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Polycystic Ovarian Disease (PCOD)

What is Polycystic Ovarian Disease (PCOD, PCOS)?

Polycystic Ovary Syndrome (PCOS) is a common reproductive endocrine disorder, affecting about 5% of women.

In Polycystic Ovary Syndrome (PCOS), excessive amounts of androgens ("male" hormones such as testosterone) are produced by the ovaries. Polycystic Ovary Syndrome (PCOS) is a common cause of infertility, menstrual irregularity, and hirsute (excessive hair growth).

Definition of Polycystic Ovary Syndrome (PCOS)

Until very recently, the most widely accepted definition of Polycystic Ovary Syndrome (PCOS) was based upon the diagnostic criteria recommended in 1990 which classified Polycystic Ovary Syndrome (PCOS) as a disorder characterized by chronic hyperandrogenism (elevation of serum testosterone or other androgens) and chronic anovulation (absence of ovulation) in the absence of other specific causes of these problems.

More recently, an international consensus in 2003 expanded the definition of Polycystic Ovary Syndrome (PCOS) to include women who demonstrate two of the following three characteristics:

  1. Chronic anovulation
  2. Chronic hyperandrogenism
  3. Polycystic-appearing ovaries (PCO) on ultrasound

Without these criteria, a woman should not have a diagnosis of Polycystic Ovarian Disease (PCOD). Although, she may have irregular cycles, and "act" clinically like Polycystic Ovarian Disease (PCOD), her diagnosis is hypothalamic-pituitary dysfunction (HPD).


This distinction is important to make because Polycystic Ovarian Disease (PCOD) and HPD, although clinically similar in presentation and some long-term consequences, behave differently in response to fertility medication, egg and embryo quality, the risk of overstimulation, and OHSS.

Normal vs Polycystic Ovary
Graphic presentation of a normal ovary and a polycystic ovary
Polycystic Ovary Ultrasound
Ultrasound picture of a "polycystic" ovary showing multiple ovarian cysts around the outer surface or capsule of the ovary.

Polycystic Ovary Syndrome (PCOS) Diagnosis

Women who have Polycystic Ovary Syndrome (PCOS) may have irregular, infrequent menstrual cycles, hirsutism, acne and/or infertility. Many, but not all women (50%) with Polycystic Ovary Syndrome (PCOS) have ovaries enlarged with many small cysts (fluid-filled sacs), that are visible on ultrasound. Polycystic-appearing ovaries are also seen in approximately 20% of women with normal menstrual cycles.

Because of the variable nature of Polycystic Ovary Syndrome (PCOS), its diagnosis is based upon the combination of clinical, ultrasound and laboratory features.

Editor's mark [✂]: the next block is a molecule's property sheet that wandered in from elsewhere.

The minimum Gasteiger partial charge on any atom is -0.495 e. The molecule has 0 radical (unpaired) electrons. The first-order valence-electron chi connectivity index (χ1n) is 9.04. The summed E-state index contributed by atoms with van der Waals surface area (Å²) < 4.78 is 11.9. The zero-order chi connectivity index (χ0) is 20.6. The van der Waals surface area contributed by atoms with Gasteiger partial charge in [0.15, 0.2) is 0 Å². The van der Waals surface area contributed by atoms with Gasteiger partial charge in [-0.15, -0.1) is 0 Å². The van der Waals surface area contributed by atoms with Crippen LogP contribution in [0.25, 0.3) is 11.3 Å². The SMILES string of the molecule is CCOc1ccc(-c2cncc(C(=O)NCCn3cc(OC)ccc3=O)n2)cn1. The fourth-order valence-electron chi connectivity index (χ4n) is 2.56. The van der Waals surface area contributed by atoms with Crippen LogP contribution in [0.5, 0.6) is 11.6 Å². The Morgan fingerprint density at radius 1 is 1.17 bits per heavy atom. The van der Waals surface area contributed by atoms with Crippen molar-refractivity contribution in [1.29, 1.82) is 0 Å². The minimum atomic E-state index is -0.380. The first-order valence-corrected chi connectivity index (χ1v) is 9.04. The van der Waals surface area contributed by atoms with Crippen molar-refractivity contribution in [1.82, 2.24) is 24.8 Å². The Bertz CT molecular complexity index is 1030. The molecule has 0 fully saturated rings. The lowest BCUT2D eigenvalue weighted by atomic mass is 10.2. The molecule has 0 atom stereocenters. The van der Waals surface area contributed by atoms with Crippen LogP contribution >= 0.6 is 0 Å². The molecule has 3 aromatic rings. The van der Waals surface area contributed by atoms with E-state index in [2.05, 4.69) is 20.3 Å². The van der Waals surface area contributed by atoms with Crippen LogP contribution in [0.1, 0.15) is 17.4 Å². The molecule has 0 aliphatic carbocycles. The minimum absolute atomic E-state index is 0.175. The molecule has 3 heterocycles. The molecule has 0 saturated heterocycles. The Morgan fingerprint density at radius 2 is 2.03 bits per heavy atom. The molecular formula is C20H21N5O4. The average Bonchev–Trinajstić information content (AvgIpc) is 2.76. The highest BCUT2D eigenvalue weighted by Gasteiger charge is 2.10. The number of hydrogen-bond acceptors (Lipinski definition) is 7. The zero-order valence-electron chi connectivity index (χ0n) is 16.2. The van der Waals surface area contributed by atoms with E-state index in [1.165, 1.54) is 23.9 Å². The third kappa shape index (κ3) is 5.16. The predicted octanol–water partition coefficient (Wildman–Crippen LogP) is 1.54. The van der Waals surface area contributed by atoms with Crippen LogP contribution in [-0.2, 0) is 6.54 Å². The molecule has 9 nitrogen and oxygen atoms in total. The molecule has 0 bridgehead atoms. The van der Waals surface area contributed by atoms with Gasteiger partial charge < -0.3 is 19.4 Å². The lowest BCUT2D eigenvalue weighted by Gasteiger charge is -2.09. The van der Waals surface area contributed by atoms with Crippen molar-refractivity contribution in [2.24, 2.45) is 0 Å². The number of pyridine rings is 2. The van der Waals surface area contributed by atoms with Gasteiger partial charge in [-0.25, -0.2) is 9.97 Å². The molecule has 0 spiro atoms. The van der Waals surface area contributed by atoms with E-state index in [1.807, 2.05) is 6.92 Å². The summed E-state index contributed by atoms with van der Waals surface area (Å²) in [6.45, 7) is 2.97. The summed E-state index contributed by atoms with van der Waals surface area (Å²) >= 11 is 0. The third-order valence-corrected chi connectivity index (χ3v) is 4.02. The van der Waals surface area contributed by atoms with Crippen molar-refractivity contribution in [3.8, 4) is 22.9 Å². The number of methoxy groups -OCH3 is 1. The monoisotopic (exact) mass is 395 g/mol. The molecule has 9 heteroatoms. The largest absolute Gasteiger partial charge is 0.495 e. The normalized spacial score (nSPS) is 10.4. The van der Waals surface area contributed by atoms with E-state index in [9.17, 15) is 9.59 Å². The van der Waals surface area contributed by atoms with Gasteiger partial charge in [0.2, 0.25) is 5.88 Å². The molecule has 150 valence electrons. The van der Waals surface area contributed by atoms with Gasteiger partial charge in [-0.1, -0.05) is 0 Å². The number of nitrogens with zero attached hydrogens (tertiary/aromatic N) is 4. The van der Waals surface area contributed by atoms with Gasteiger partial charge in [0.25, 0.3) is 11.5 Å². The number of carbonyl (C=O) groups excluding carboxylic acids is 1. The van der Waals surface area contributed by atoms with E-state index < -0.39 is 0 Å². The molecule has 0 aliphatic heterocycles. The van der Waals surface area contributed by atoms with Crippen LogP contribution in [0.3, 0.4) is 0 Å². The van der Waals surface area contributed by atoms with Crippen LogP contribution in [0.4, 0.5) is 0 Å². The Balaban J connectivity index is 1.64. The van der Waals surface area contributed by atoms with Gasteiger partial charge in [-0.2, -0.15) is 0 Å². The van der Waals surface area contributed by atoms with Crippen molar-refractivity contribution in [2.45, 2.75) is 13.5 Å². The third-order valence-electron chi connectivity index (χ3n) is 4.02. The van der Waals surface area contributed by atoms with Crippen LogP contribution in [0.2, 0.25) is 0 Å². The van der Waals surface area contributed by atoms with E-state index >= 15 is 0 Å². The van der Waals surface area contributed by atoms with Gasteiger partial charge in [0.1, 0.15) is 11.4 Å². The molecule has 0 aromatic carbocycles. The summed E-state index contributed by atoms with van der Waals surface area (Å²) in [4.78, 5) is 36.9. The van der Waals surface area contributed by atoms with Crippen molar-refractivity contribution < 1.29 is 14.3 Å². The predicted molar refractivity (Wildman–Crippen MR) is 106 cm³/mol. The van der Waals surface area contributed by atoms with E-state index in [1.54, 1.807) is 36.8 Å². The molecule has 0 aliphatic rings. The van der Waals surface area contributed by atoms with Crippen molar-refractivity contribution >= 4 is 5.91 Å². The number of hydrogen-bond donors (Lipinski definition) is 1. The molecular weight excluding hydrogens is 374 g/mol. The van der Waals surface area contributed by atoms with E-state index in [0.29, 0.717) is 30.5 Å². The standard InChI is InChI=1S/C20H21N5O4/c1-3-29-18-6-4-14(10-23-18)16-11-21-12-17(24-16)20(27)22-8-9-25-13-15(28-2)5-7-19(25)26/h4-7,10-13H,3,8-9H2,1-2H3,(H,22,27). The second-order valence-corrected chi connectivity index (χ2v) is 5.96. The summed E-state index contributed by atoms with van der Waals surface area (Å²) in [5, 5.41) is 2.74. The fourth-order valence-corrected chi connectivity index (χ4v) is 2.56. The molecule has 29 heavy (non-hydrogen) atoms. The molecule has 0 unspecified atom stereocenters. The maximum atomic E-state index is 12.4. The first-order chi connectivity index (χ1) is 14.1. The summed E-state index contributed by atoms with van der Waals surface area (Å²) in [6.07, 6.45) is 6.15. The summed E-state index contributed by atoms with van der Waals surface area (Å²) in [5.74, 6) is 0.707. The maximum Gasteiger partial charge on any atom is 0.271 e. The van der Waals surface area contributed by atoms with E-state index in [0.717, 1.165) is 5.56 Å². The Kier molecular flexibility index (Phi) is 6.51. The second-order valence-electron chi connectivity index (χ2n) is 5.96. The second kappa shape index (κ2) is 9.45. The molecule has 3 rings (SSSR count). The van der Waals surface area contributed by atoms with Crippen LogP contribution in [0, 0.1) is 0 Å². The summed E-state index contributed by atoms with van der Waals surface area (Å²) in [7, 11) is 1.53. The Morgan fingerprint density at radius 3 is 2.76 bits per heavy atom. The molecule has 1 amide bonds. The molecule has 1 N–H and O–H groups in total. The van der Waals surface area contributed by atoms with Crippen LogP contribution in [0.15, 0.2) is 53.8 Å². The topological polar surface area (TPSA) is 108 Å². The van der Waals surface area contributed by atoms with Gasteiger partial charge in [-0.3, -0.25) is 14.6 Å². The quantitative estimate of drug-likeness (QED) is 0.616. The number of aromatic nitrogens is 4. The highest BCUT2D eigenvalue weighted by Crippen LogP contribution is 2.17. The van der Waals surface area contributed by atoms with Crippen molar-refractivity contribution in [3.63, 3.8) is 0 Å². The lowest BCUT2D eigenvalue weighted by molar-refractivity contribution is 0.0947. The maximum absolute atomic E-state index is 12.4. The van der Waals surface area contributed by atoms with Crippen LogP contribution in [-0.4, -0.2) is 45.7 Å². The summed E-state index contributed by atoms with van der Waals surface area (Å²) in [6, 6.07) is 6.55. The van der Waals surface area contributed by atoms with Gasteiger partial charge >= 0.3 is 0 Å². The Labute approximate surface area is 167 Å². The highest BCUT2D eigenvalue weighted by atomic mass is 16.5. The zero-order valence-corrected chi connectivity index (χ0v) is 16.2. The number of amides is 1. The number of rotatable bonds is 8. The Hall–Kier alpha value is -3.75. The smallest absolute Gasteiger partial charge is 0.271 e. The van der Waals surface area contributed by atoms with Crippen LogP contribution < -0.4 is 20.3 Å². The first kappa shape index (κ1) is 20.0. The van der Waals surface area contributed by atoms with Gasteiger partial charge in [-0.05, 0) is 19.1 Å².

A hallmark laboratory sign of Polycystic Ovarian Disease (PCOD), is a reverse ratio of FSH to LH. These tests can easily be measured in the blood and normally show an equal ratio of FSH to LH or, FSH being slightly higher than LH. In Polycystic Ovarian Disease (PCOD), the ratio is reversed with a 3:1 of LH:FSH.

Polycycstic Ovarian Disease
Polycystic Ovarian Disease (PCOD) ovaries (picture 1) are typically enlarged 2-3 times normal size and have a smooth surface without any signs of recent ovulation as compared to non-PCOD ovaries that are small and full of cervices and show signs of ovulation. At pathology, a cross-section of the ovary.
(picture 2) show multiple or "poly-cysts" right under the surface or capsule of the ovary.
Physiology of Polycystic Ovarian Disease
A graphic representation of the path physiology of polycystic ovarian disease with elevated levels of LH (3x greater than FSH) stimulating increased androgen(testosterone) production by the ovary causing excess hair growth and acne. COD is also associated with glucose and insulin dysfunction resulting in obesity, increased risk of diabetes and abnormal lipid metabolism (elevated cholesterol) and hypertension. The increased androgen production blocks subsequent ovulation and causes the existing follicles to undergo degeneration or atresia.

Polycystic Ovary Syndrome (PCOS) Risks

PCOS and Endometrial Cancer Risk

Lack of ovulation in women with Polycystic Ovary Syndrome (PCOS) results in continuous exposure of their uterine lining (endometrium) to estrogen. This may cause excessive thickening of the endometrium and heavy, irregular bleeding.

Over many years, endometrial cancer may result due to the continuous stimulation of the endometrium by estrogen unopposed by progesterone, which is only produced if ovulation occurs.